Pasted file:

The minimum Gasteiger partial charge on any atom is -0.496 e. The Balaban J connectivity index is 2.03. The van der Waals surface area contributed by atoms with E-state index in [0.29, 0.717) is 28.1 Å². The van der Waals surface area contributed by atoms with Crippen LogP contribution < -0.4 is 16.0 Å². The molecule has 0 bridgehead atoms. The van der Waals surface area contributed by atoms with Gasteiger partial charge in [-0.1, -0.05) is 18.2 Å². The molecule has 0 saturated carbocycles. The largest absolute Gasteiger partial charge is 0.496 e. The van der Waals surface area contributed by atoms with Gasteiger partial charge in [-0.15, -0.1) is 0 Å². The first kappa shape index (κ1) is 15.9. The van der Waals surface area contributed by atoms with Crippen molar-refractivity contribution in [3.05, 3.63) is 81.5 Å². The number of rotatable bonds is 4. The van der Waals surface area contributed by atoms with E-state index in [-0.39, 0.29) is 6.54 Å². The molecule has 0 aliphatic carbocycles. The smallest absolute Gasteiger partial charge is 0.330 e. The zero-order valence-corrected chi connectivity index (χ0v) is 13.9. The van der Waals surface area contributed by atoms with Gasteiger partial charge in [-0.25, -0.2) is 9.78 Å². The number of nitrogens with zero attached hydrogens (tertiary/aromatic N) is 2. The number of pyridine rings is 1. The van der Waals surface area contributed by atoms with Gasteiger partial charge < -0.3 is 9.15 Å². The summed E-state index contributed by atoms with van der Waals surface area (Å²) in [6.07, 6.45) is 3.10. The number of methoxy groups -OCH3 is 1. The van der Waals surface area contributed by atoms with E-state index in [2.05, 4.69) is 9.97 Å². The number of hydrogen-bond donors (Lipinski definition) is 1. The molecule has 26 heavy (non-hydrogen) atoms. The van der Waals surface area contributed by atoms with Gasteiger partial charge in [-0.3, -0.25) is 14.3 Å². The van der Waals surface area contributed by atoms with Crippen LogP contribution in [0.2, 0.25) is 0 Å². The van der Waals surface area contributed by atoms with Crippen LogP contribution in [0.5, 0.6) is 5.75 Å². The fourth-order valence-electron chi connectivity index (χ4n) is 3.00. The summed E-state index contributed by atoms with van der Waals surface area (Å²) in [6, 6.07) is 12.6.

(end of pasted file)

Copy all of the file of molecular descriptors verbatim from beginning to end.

The minimum Gasteiger partial charge on any atom is -0.496 e. The Balaban J connectivity index is 2.03. The van der Waals surface area contributed by atoms with E-state index in [0.29, 0.717) is 28.1 Å². The van der Waals surface area contributed by atoms with Crippen LogP contribution < -0.4 is 16.0 Å². The molecule has 0 bridgehead atoms. The van der Waals surface area contributed by atoms with Gasteiger partial charge in [-0.1, -0.05) is 18.2 Å². The molecule has 0 saturated carbocycles. The largest absolute Gasteiger partial charge is 0.496 e. The van der Waals surface area contributed by atoms with Gasteiger partial charge in [-0.15, -0.1) is 0 Å². The first kappa shape index (κ1) is 15.9. The van der Waals surface area contributed by atoms with Crippen molar-refractivity contribution in [3.05, 3.63) is 81.5 Å². The number of rotatable bonds is 4. The van der Waals surface area contributed by atoms with E-state index in [-0.39, 0.29) is 6.54 Å². The molecule has 0 aliphatic carbocycles. The smallest absolute Gasteiger partial charge is 0.330 e. The zero-order valence-corrected chi connectivity index (χ0v) is 13.9. The van der Waals surface area contributed by atoms with Gasteiger partial charge in [-0.25, -0.2) is 9.78 Å². The number of nitrogens with zero attached hydrogens (tertiary/aromatic N) is 2. The number of pyridine rings is 1. The van der Waals surface area contributed by atoms with Gasteiger partial charge < -0.3 is 9.15 Å². The summed E-state index contributed by atoms with van der Waals surface area (Å²) in [6.07, 6.45) is 3.10. The number of methoxy groups -OCH3 is 1. The van der Waals surface area contributed by atoms with E-state index in [2.05, 4.69) is 9.97 Å². The number of hydrogen-bond donors (Lipinski definition) is 1. The molecule has 26 heavy (non-hydrogen) atoms. The van der Waals surface area contributed by atoms with Gasteiger partial charge in [-0.3, -0.25) is 14.3 Å². The van der Waals surface area contributed by atoms with Crippen LogP contribution in [0.2, 0.25) is 0 Å². The van der Waals surface area contributed by atoms with Crippen LogP contribution in [0.5, 0.6) is 5.75 Å². The fourth-order valence-electron chi connectivity index (χ4n) is 3.00. The summed E-state index contributed by atoms with van der Waals surface area (Å²) in [6, 6.07) is 12.6.